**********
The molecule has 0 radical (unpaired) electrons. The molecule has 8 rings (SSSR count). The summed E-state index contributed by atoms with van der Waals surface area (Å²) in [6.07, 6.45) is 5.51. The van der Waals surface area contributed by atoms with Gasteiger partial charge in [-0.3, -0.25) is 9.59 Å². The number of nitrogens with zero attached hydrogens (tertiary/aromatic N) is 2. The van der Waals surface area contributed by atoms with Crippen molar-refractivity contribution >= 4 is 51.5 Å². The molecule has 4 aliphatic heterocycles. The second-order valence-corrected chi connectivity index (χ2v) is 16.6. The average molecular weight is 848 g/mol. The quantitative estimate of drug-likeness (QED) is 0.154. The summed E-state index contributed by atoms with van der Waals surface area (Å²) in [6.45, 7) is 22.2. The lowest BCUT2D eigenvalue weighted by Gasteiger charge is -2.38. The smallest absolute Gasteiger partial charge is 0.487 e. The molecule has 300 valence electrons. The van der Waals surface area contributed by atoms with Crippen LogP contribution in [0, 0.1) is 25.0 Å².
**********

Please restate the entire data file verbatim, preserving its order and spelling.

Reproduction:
The molecule has 0 radical (unpaired) electrons. The molecule has 8 rings (SSSR count). The summed E-state index contributed by atoms with van der Waals surface area (Å²) in [6.07, 6.45) is 5.51. The van der Waals surface area contributed by atoms with Gasteiger partial charge in [-0.3, -0.25) is 9.59 Å². The number of nitrogens with zero attached hydrogens (tertiary/aromatic N) is 2. The van der Waals surface area contributed by atoms with Crippen molar-refractivity contribution >= 4 is 51.5 Å². The molecule has 4 aliphatic heterocycles. The second-order valence-corrected chi connectivity index (χ2v) is 16.6. The average molecular weight is 848 g/mol. The quantitative estimate of drug-likeness (QED) is 0.154. The summed E-state index contributed by atoms with van der Waals surface area (Å²) in [6.45, 7) is 22.2. The lowest BCUT2D eigenvalue weighted by Gasteiger charge is -2.38. The smallest absolute Gasteiger partial charge is 0.487 e. The molecule has 300 valence electrons. The van der Waals surface area contributed by atoms with Crippen LogP contribution in [0, 0.1) is 25.0 Å².